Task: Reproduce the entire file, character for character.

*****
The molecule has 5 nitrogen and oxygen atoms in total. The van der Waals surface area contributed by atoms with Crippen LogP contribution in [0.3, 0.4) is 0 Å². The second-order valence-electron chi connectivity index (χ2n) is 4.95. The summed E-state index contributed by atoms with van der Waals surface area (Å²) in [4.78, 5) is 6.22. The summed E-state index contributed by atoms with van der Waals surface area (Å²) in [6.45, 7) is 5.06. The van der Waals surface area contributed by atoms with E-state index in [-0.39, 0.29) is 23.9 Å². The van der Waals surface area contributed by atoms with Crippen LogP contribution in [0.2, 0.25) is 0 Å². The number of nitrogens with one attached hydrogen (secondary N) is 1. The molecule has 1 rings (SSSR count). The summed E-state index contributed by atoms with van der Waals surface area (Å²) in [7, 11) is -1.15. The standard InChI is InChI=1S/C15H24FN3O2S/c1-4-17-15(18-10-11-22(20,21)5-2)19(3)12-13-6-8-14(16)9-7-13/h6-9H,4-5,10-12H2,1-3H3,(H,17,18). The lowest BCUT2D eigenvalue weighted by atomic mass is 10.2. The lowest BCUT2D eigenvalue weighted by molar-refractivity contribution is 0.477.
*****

The molecule has 5 nitrogen and oxygen atoms in total. The van der Waals surface area contributed by atoms with Crippen LogP contribution in [0.3, 0.4) is 0 Å². The second-order valence-electron chi connectivity index (χ2n) is 4.95. The summed E-state index contributed by atoms with van der Waals surface area (Å²) in [4.78, 5) is 6.22. The summed E-state index contributed by atoms with van der Waals surface area (Å²) in [6.45, 7) is 5.06. The van der Waals surface area contributed by atoms with E-state index in [-0.39, 0.29) is 23.9 Å². The van der Waals surface area contributed by atoms with Crippen LogP contribution in [0.2, 0.25) is 0 Å². The number of nitrogens with one attached hydrogen (secondary N) is 1. The molecule has 1 rings (SSSR count). The summed E-state index contributed by atoms with van der Waals surface area (Å²) in [7, 11) is -1.15. The standard InChI is InChI=1S/C15H24FN3O2S/c1-4-17-15(18-10-11-22(20,21)5-2)19(3)12-13-6-8-14(16)9-7-13/h6-9H,4-5,10-12H2,1-3H3,(H,17,18). The lowest BCUT2D eigenvalue weighted by atomic mass is 10.2. The lowest BCUT2D eigenvalue weighted by molar-refractivity contribution is 0.477.